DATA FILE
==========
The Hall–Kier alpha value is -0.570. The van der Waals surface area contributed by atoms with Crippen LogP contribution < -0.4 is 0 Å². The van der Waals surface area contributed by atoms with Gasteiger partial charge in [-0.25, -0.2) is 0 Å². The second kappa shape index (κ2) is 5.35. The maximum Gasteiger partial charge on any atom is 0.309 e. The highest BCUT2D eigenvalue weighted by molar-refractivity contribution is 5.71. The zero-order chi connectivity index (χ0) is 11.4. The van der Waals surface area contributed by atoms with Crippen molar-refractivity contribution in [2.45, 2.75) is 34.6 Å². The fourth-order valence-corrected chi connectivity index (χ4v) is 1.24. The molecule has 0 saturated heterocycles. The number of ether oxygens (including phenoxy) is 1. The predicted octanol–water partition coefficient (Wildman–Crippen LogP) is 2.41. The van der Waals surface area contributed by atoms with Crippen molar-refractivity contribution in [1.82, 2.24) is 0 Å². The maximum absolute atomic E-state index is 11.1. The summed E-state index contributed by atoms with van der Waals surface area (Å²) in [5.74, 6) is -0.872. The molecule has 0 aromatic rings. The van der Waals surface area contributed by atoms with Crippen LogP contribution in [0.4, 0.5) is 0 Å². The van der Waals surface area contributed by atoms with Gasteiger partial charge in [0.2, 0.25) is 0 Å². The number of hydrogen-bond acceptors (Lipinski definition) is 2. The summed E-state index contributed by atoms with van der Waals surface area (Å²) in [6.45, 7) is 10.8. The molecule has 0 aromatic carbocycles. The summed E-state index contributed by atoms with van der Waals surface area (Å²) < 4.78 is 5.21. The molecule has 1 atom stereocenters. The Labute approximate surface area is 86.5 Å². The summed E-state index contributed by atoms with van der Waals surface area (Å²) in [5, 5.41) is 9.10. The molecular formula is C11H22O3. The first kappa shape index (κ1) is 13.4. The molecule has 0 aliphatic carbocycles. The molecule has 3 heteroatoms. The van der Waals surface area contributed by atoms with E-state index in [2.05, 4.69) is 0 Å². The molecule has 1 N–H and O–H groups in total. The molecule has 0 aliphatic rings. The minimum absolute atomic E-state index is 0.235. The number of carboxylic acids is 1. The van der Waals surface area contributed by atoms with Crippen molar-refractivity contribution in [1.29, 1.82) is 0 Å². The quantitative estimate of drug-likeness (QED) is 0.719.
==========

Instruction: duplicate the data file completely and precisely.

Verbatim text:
The Hall–Kier alpha value is -0.570. The van der Waals surface area contributed by atoms with Crippen LogP contribution < -0.4 is 0 Å². The van der Waals surface area contributed by atoms with Gasteiger partial charge in [-0.25, -0.2) is 0 Å². The second kappa shape index (κ2) is 5.35. The maximum Gasteiger partial charge on any atom is 0.309 e. The highest BCUT2D eigenvalue weighted by molar-refractivity contribution is 5.71. The zero-order chi connectivity index (χ0) is 11.4. The van der Waals surface area contributed by atoms with Crippen molar-refractivity contribution in [2.45, 2.75) is 34.6 Å². The fourth-order valence-corrected chi connectivity index (χ4v) is 1.24. The molecule has 0 saturated heterocycles. The number of ether oxygens (including phenoxy) is 1. The predicted octanol–water partition coefficient (Wildman–Crippen LogP) is 2.41. The van der Waals surface area contributed by atoms with Crippen molar-refractivity contribution in [1.82, 2.24) is 0 Å². The maximum absolute atomic E-state index is 11.1. The summed E-state index contributed by atoms with van der Waals surface area (Å²) in [5.74, 6) is -0.872. The molecule has 0 aromatic rings. The van der Waals surface area contributed by atoms with Crippen LogP contribution in [0.4, 0.5) is 0 Å². The van der Waals surface area contributed by atoms with Gasteiger partial charge in [0.2, 0.25) is 0 Å². The number of hydrogen-bond acceptors (Lipinski definition) is 2. The summed E-state index contributed by atoms with van der Waals surface area (Å²) in [6.45, 7) is 10.8. The molecule has 0 aromatic carbocycles. The summed E-state index contributed by atoms with van der Waals surface area (Å²) < 4.78 is 5.21. The molecule has 1 atom stereocenters. The Labute approximate surface area is 86.5 Å². The summed E-state index contributed by atoms with van der Waals surface area (Å²) in [5, 5.41) is 9.10. The molecular formula is C11H22O3. The first kappa shape index (κ1) is 13.4. The molecule has 0 aliphatic carbocycles. The molecule has 3 heteroatoms. The van der Waals surface area contributed by atoms with E-state index in [2.05, 4.69) is 0 Å². The molecule has 1 N–H and O–H groups in total. The molecule has 0 aliphatic rings. The minimum absolute atomic E-state index is 0.235. The number of carboxylic acids is 1. The van der Waals surface area contributed by atoms with Crippen molar-refractivity contribution in [1.29, 1.82) is 0 Å². The quantitative estimate of drug-likeness (QED) is 0.719.